Becky Ripley and Emily Knight look to the freeze-thaw abilities of the North American wood frog to ask whether we can freeze ourselves in order to return to a future world... Early March is breeding season for the North American wood frog. They are frisky because they’ve just thawed out having spent the winter not just in hibernation, but frozen at -18°C. How do they do it, and still survive? And what can we learn from their frozen ways? Enter the growing field in medicine called cryo-preservation: the process of preserving cells, tissues, or organs by cooling them to very low, or freezing, temperatures. This can grant more time for medical procedures and operations, and help to preserve things like organs during a transplant. And if you take cryopreservation to the extreme, you get to the slightly sci-fi world of cryonics. The practice of cryo-preserving the whole body – immediately upon point of death - in the hope that future medicine can bring it back to life. Maybe in the future, we will crack the code on how to bring bodies back from the cold. And maybe some of the science lies in the freeze-thaw abilities of the wood frog. Or maybe cryopreserved bodies will remain frozen forever… Featuring Dr Allison Sacerdote-Velat, Curator of Herpetology at Chicago Academy of Sciences, and Dr Anders Sandberg, senior research fellow at the Future of Humanity Institute at the University of Oxford. Produced and presented by Emily Knight and Becky Ripley.
1/13/202314 minutes, 20 seconds
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Great Tits and Group Think

You may think 'culture' is one of those peculiar things unique to humans, like dancing to pop music or yelling at the TV. But you'd be wrong. Animals may not flock to the Opera, but they absolutely do have 'culture'; habits; traditions; ways of doing things that are passed down from one generation to the next. Animal culture has been studied in fish, mammals and even insects, and one of the longest-running studies is on a bird you might have spotted flitting around your garden, the humble Great Tit. Becky Ripley and Emily Knight head into the woods, armed with delicious peanuts, to find out more about Great Tit culture. It turns out that these enigmatic birds have long traditions which are shared among the community, and once formed, they can be hard to break, even if they're not serving the birds needs any more. Innovative experiments with puzzle-boxes show that old habits die hard. The one thing that can break the deadlock of tradition and bring back innovative thinking is the arrival of new birds - ones which aren't beholden to the prevailing culture. In the human world, it's well known that an influx of immigrants can have a profound effect on the prevailing culture, often bringing new ways of thinking and innovations in technology, or brand new cuisines. Becky and Emily explore one extraordinary example of this that emerged from the horrors of the Second World War. As German-Jewish scientists fled the anti-Semitic persecution of the Third Reich, they arrived on American shores with plenty to offer the established scientific culture. Featuring Michael Chimento, post-doctoral researcher at the Max Planck Institute of Animal Behaviour, and Professor Petra Moser, professor of Economics at NYU Stern. Produced and presented by Emily Knight and Becky Ripley.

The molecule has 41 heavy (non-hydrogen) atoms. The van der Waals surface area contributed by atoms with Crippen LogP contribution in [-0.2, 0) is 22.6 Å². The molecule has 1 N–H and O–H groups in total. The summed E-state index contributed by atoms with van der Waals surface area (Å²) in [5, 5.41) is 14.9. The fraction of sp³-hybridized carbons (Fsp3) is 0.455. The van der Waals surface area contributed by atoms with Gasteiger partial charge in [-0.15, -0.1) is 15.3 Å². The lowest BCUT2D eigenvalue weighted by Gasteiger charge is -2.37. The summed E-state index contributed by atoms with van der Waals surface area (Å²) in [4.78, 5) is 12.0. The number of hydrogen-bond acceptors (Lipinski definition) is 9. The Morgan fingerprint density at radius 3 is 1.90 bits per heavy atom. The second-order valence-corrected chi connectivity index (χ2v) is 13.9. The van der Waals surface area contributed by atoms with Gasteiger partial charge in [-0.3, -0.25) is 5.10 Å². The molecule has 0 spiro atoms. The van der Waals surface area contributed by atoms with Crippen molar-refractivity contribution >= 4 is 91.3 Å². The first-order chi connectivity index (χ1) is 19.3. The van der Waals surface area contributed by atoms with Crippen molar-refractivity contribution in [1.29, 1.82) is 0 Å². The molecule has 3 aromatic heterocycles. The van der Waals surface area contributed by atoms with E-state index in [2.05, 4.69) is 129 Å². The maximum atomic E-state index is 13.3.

1/12/202315 minutes, 18 seconds
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Lazy Ants and the Power of Doing Nothing

We've all seen the Attenborough documentaries, full of the hurrying and scurrying of life on earth, the drama constantly unfolding. The natural world is a BUSY place... Or is it? The surprising truth is, away from the cameras, most animals spend most of the time doing absolutely nothing at all. It's not just the sleepy sloths and the cat-napping cats, even the critters with reputations for being the most industrious animals on the planet have an astonishing amount of down-time. Peer into the dark warmth of an ant's nest, for example, and you might be surprised to note that just under half of them... don't DO anything. Not a jot. They sit, still and silent, apparently contributing nothing to the colony. Evolution abhors wasted energy so... what's going on? Becky Ripley and Emily Knight search for answers among our insect friends. On the human side of the equation, we're astonishingly bad at doing nothing. We fuss and fidget, we tap our fingers and twiddle our thumbs, trying to escape the horrible fate of being BORED. When animals are so good at efficiently conserving energy, why do so many of us find it so uncomfortable? Perhaps the answer lies in not trying to escape boredom at all, but embracing it, and its creative potential. Becky and Emily discover that it's only through boredom that we can tap in to an extraordinary set of neural processes known as 'The Default Mode Network', and access the most creative parts of our brains. Perhaps doing nothing is more exciting than we first thought. Featuring Professor Dan Charbonneau, behavioral ecologist studying social insect behaviour at the University of Arizona, and Dr Sandi Mann, senior psychology lecturer at the University of Central Lancashire. Produced and presented by Emily Knight and Becky Ripley.